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Fly Tying

MickThompson

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About MickThompson

  • Rank
    Beginner

Previous Fields

  • Favorite Species
    Smallmouth bass
  • Security
    2009
  1. Wow, you gave them flies, they lost them, and then asked for more? Sounds like fly fishing welfare to me! You're sway too nice. I would have told them they could just watch me catch fish. Takes some gall to lose a guy's flies and go back with your hand out. You didn't have to give them any flies in the first place, so I probably wouldn't give them any more. Trade or sell some-maybe, but give away, not so much. Like you said, you have time and materials invested, plus R & D if it's one of your own patterns.
  2. They look good. The paint jobs are fantastic on these bugs. All I would change is what NJ mentioned- too much bug for too little hook. I like a "stinger" hook like a Gamakatsu B10S for almost all of my bass flies.
  3. Check out the stealth bomber fly. I think you could easily change out colors/size to match a cicada, and it's a great warmwater fly anyways!
  4. Correct- largemouth bass. Nice variety of species!
  5. Those are really nice ties. I would try to incorporate movement into your flies. Bass have a different menality than a trout- trout study an insect for imperfections, while bass react and strike what looks and acts like food. I use lots of rabbit hair, marabou, sili legs, and flashy materials. I was talking to a fly shop owner the other day (also a smallmouth nut) and mentioned how I had noticed fish often strike when the fly is not drifting dead with the current. He had also seen the same. Bass eat lots of things that can swim or crawl against the current. Drag is only a dirty word when using dries. A dead drift will often work, but if it isn't, you can use mending to pause the fly, and thenanother mend to allow it to accelerate. This will often trigger a strike.
  6. 55* is about right to put the feedbags on, but we still have almost 2 months of really good fishing between 55* and the spawn :yahoo: I picked up a 19.25" fish last friday in 55* water. Fishing is good, and getting better every day! By the way, It's been my experience that the best fish are caught from now til post spawn. After that, it's more of a numbers game on my rivers until water temps drop again in the fall.
  7. There's more to it than water temps. Full moons and day length both play a part. Here in TN, many of the rivers hit 55* a month and a half before the spawn. It was 52* last Sunday, and we've been on a warming trend all week. Today's high is supposed to be 78*, and I don't think it mad it back to 55* last night, so I wouldn't be suprised if the river isn't already 55*. Last year, the fish were on beds mid-May. With river fish, I think part of the equation is: How early can I spawn without my eggs getting destroyed by a flood? This is different in different places, but April into early May is usually when we have flood events. I don't like fishing for fish on beds. Not because ot some ethical delimma, but because they can be difficult to catch, especially on pressured water. Pre-spawn and post-spawn can produce some real pigs, however. Add to that, some populations of river smallmouth make short-distance migrations to spawning grounds, making them hard to find if you don't know where to look. PS- a quick search showed a consensus of 60-65* for smallmouth to spawn, but most of this is based off lake populations.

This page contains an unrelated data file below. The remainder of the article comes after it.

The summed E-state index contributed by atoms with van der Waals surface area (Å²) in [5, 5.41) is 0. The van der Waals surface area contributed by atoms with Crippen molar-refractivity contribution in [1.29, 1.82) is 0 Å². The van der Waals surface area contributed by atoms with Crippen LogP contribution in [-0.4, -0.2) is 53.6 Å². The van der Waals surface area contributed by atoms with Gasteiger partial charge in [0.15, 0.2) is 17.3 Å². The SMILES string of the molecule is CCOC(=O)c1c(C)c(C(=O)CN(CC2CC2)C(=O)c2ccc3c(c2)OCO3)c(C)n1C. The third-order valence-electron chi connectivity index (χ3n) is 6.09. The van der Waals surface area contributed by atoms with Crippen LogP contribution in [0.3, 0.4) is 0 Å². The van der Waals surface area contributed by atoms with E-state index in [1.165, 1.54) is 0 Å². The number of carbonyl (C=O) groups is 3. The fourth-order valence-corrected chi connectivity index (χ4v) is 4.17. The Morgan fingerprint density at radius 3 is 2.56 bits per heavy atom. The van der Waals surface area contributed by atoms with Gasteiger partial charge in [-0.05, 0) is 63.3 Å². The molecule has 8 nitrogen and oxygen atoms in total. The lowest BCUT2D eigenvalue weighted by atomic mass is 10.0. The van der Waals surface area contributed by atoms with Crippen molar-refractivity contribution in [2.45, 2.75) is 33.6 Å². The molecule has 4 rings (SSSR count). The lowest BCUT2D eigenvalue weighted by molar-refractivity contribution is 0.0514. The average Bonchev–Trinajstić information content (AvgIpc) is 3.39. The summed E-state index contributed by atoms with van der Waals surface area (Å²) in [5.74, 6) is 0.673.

8. You could probably furl the chenille for the tail. Basically you twist it up and then let it wind back on itself.
  9. What are you wanting to catch? Bass or bluegill? You could probably do well for both fishing early and late in the backs of the creeks. I would concentrate on those areas with poppers, sliders,baitfish patterns, or some kind of rabbit strip fly for bass. Don't overlook the boat docks. That shade will hold some nice fish all summer long. For 'gills, I would probably fish a popper with a nymph dropper around willow bushes, boat docks, etc. They are off beds by now, but you still should be able to find some around shallow cover.
  10. My local shop gets all my business because they are friendlier, have a better selection, and are cheaper than any nearby big box store (Bass Pro, Gander Mtn.) Bass Pro is usually 25-50% higher! I don't buy a whole lot either, so shopping around doesn't benefit me a lot.
  11. I wasn't suggesting you eat the fish. A lot of folks just throw the little ones over the pond levee. What I meant was don't expect good sized bluegill out of small ponds when none are being taken out. Back to the original question, if you want to target the bedded fish, throw something that looks like a nest predator such as a bluegill or crawfish, and be persistent. Aggravate them into attacking.
  12. A lot of folks don't like the idea, but the only way to get bigger bluegills in small lakes and ponds is to take some out. Fisheries personnel, especially in the south, often recommend keeping EVERY bluegill you catch, whether you eat it or not. They reproduce so quickly that they can overpopulate and stunt in a pond. I've fished ponds where almost all of the fish are too small to get the hook in their mouths and you get multiple bites on each cast, and I've seen the same thing with crappie, too.
  13. Have you thought about twisting up a dubbing loop for a tail? Check out the jeezus lizard video on youtube. I think it would work pretty well on your fly.
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